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Geraldine Taylor Oct 2017
Change

Verse 1
It starts right deep inside of me, a true grasp on identity
The present moment is the place to be, regardless of who's watching me
It’s plain to see, comprehensively, no real gain comes easily
Whether to the left or right of me, time in motion, truly free
To persevere is the truest reward, ride this train be truly on board
This right here to truly afford, come together, one accord
A single mind retrain able, good grades are attainable
Accomplish the impossible, you can be unstoppable
A single step to take, of directions moving on
Keep it moving in forward motion, articulate my song
With an aim of harmony, we can but soldier on
We must create a place, with a feeling to belong

Let’s begin and start a new change
For in time we truly can change, subtle change, ample change, some folks just ain’t trying to change
Aim real high towards the change
Constant force, there’s always change
Release control with all the change
For yes in time we can truly change
Smaller change, greater change
So much here to rearrange
New concepts are hardly strange
Stand united welcome change
Restoration welcome change
Conservation bring the change
Re-establish forward change
For yes in time we will truly change

There are challenges that are facing me, complex to simplicity
Teams move forward socially, share discussions vocally
To stand as one, it’s just begun
Separation can’t become
A team with victory truly won
A united cause, brought as one
Determination is the real deal, certified replacing the seal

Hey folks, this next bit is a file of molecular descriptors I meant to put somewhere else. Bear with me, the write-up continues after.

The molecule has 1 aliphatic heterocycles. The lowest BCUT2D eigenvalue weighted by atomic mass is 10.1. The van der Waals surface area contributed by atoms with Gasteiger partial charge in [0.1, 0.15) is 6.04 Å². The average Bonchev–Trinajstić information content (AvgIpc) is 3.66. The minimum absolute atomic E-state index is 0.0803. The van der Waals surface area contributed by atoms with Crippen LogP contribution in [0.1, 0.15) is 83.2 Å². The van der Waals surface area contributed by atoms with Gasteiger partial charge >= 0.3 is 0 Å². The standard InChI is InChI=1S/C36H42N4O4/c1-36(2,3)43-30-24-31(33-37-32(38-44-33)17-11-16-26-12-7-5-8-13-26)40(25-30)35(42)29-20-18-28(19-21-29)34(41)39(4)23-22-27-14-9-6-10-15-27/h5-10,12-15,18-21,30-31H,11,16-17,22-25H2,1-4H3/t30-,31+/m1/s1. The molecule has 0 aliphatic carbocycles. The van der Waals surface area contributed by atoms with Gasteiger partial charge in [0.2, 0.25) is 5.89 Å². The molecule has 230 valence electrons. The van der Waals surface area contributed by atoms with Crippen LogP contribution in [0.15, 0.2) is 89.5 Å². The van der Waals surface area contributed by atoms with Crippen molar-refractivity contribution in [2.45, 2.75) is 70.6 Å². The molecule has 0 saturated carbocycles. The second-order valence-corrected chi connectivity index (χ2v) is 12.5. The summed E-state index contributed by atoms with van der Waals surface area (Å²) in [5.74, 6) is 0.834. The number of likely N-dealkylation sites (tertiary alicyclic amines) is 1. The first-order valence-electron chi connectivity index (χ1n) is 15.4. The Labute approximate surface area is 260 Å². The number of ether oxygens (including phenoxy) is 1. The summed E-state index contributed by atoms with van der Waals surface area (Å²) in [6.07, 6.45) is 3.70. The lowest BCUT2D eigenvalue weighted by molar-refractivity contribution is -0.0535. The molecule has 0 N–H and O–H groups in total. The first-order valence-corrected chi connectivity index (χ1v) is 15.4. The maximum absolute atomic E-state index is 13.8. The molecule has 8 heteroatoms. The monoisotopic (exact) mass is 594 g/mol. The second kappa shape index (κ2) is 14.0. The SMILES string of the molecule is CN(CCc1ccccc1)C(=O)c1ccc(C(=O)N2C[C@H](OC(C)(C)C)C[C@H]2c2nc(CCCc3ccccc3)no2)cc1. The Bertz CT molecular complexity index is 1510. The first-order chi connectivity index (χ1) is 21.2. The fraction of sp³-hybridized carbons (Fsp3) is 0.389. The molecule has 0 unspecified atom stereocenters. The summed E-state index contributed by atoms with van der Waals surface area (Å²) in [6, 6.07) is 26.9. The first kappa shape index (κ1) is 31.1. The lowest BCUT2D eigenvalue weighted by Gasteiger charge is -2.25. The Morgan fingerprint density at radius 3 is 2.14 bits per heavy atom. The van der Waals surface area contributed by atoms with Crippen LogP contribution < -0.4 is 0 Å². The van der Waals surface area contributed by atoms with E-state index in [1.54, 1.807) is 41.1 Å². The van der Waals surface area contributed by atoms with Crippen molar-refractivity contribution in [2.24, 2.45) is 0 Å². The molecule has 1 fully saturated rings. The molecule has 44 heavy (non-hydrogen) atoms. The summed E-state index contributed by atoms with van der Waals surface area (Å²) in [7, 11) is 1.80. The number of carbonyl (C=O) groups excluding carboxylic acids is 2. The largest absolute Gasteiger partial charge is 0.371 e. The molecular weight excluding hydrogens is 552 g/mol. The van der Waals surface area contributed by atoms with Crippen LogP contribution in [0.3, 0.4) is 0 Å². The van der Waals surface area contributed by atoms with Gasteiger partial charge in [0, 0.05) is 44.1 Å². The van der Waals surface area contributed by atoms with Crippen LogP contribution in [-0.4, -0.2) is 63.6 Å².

Energy the people can feel
A new beginning, fresh appeal
A brand new chapter practical
Solutions that are workable
Greatness is achievable
Concepts are conceivable
A new journey to take, whether short or whether long
Keep on moving forward, embracing a new song
With amicability, we all will progress on
Let’s create a place, with a feeling to belong

Let’s begin and start a new change
For in time we truly can change, subtle change, ample change, some folks just ain’t trying to change
Aim real high towards the change
Constant force, there’s always change
Release control with all the change
For yes in time we can truly change
Smaller change, greater change
So much here to rearrange
New concepts are hardly strange
Stand united welcome change
Restoration welcome change
Conservation bring the change
Re-establish forward change
For yes in time we will truly change

Chorus
There is ever present change, many thoughts to rearrange
Together we can change the world, let’s rewrite the page
There are many forms of strong, yet we all must soldier on
Together as one, together as one
For each and every fight, is a chance to so unite
Every lesson in the wrong, it can be rendered right
There is opportunity, be the change you want to see
Let’s set ourselves free, let’s set ourselves free
In time, beyond the impossible
Breaking through every obstacle
By faith from the intangible
Objects, they are exchangeable
Yet lives are irreplaceable
Real change is attainable

Verse 2
To offer forth a helping hand, notions yet to understand
To be welcomed in a foreign land, disharmony is sinking sand
It’s clear to see, comprehensively, operate more tactfully
With wisdom understandably, let the innocent be truly free
A greater love that can’t be defined, to comprehend the passage of time
Appreciation truly is mine, reverence beyond the sky
Of nature undeniable, progress transformational
Advancing the responsible, of wonderment sensational
A single step to take, cultivated going strong
Keep it moving in forward motion, can we all just get along
With advancing harmony, on a road that may be long
Let’s now create a place, with a feeling to belong

Let’s begin and start a new change
For in time we truly can change, subtle change, ample change, some folks just ain’t trying to change
Aim real high towards the change
Constant force, there’s always change
Release control with all the change